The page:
Titleist & Footjoy Player Daniel Hillier produced a remarkable finish to secure his first DP World Tour title at the 2023 Betfred British Masters hosted by Sir Nick Faldo. After a solid front nine with two birdies and a bogey, the New Zealander went on an incredible run on the back nine, carding eagle-birdie-eagle from the 15th hole to take a two-shot lead. Despite a nervy moment on the 18th, where he cleared the green but managed to save par with a clutch eight-foot putt, Hillier finished the tournament at ten under par.
Hillier had to wait for about an hour before his victory was confirmed, as the final group was still playing. American Gunner Wiebe and Englishman Oliver Wilson finished as his nearest competitors at eight under, and all three players secured their spots at the 151st Open at Royal Liverpool Golf Club. Englishman Justin Rose and Scottish duo Calum Hill and Ewen Ferguson tied for fourth at seven under, with Danish golfer Niklas Nørgaard one stroke behind.
Starting the day three shots behind the leader, Hillier narrowly missed a long eagle putt at the third hole but settled for a tap-in birdie. He dropped a shot at the sixth after finding water but managed to limit the damage to a bogey. Hillier recovered with a birdie on the ninth and then parred the next five holes to stay off the pace.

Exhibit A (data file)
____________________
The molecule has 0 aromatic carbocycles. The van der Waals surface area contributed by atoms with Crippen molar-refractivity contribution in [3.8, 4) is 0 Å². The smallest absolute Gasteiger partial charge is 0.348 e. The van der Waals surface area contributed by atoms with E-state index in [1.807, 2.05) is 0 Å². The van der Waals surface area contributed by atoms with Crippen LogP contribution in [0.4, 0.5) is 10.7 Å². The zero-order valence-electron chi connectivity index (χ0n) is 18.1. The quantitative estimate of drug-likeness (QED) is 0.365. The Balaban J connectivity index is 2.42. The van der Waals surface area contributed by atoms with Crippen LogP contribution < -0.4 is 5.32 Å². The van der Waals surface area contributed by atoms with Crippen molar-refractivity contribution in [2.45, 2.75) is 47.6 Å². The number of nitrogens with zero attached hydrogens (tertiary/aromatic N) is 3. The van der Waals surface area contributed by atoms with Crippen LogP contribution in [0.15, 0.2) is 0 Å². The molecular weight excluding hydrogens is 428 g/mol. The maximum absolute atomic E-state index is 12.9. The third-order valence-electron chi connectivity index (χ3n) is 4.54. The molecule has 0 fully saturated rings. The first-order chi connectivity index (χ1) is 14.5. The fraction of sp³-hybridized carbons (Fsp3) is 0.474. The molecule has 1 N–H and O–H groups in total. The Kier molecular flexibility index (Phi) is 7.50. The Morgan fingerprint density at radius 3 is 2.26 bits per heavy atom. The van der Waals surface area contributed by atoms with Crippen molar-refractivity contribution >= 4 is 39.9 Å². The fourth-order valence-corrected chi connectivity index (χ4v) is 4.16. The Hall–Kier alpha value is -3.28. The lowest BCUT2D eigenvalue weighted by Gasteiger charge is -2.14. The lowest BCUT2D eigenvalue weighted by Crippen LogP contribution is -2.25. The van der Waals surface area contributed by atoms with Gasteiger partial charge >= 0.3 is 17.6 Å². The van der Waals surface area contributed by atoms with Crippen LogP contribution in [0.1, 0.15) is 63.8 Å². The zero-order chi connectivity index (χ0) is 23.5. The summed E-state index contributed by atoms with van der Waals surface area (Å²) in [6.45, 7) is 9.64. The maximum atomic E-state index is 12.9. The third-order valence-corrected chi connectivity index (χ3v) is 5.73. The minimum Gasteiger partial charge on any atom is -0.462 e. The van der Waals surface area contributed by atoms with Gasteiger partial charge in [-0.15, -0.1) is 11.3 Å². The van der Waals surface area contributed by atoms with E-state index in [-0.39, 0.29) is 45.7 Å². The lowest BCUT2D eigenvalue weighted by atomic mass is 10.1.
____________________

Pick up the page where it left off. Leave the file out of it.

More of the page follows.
However, everything changed dramatically on the 15th hole when Hillier drained a 40-foot eagle putt to move to seven under par. He followed it up with an impressive birdie on the 16th, courtesy of a superb fairway bunker shot. Hillier continued his momentum on the par-five 17th, hitting his second shot close and making another eagle. With a two-shot lead heading into the 18th, Hillier's second shot went over the green, but he managed to salvage par with a well-judged third shot and an eight-foot putt.
Reflecting on his victory, Hillier expressed his elation and admitted it would take time to process the final few holes. He was particularly pleased with his performance on the challenging 15th hole and acknowledged the fortunate breaks he received on the 16th and 17th. Hillier emphasized the importance of a solid stroke on the final putt and shared his comfort and confidence during that moment.
Being on the same trophy as his compatriot Bob Charles, who won the event in 1972, held significant meaning for Hillier, considering Charles as New Zealand's golfing hero. Hillier expressed his delight at being in such esteemed company.